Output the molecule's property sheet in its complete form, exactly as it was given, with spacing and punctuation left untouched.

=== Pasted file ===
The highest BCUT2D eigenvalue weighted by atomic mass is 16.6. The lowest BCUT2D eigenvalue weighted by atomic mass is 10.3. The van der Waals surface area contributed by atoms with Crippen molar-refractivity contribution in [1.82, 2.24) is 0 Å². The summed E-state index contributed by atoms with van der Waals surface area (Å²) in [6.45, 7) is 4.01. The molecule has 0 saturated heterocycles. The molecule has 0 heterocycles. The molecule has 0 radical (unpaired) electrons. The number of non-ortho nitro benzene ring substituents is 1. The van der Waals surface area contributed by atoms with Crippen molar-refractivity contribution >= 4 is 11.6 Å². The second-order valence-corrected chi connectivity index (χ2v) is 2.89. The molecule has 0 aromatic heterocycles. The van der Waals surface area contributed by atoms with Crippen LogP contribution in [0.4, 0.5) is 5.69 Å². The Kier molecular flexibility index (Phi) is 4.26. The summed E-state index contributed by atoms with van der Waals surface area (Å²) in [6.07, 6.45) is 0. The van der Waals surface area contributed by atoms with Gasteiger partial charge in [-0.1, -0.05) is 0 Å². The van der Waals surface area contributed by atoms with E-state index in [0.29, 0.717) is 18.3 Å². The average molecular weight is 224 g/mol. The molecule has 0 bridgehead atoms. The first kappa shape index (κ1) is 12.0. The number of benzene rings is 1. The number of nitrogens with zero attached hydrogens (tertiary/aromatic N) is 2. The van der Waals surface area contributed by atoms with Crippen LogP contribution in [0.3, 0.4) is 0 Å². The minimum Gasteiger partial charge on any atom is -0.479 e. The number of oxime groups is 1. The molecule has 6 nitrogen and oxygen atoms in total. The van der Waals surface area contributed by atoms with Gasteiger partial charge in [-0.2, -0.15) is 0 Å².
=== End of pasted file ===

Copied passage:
The highest BCUT2D eigenvalue weighted by atomic mass is 16.6. The lowest BCUT2D eigenvalue weighted by atomic mass is 10.3. The van der Waals surface area contributed by atoms with Crippen molar-refractivity contribution in [1.82, 2.24) is 0 Å². The summed E-state index contributed by atoms with van der Waals surface area (Å²) in [6.45, 7) is 4.01. The molecule has 0 saturated heterocycles. The molecule has 0 heterocycles. The molecule has 0 radical (unpaired) electrons. The number of non-ortho nitro benzene ring substituents is 1. The van der Waals surface area contributed by atoms with Crippen molar-refractivity contribution >= 4 is 11.6 Å². The second-order valence-corrected chi connectivity index (χ2v) is 2.89. The molecule has 0 aromatic heterocycles. The van der Waals surface area contributed by atoms with Crippen LogP contribution in [0.4, 0.5) is 5.69 Å². The Kier molecular flexibility index (Phi) is 4.26. The summed E-state index contributed by atoms with van der Waals surface area (Å²) in [6.07, 6.45) is 0. The van der Waals surface area contributed by atoms with Gasteiger partial charge in [-0.1, -0.05) is 0 Å². The van der Waals surface area contributed by atoms with E-state index in [0.29, 0.717) is 18.3 Å². The average molecular weight is 224 g/mol. The molecule has 0 bridgehead atoms. The first kappa shape index (κ1) is 12.0. The number of benzene rings is 1. The number of nitrogens with zero attached hydrogens (tertiary/aromatic N) is 2. The van der Waals surface area contributed by atoms with Crippen LogP contribution in [0.3, 0.4) is 0 Å². The minimum Gasteiger partial charge on any atom is -0.479 e. The number of oxime groups is 1. The molecule has 6 nitrogen and oxygen atoms in total. The van der Waals surface area contributed by atoms with Gasteiger partial charge in [-0.2, -0.15) is 0 Å².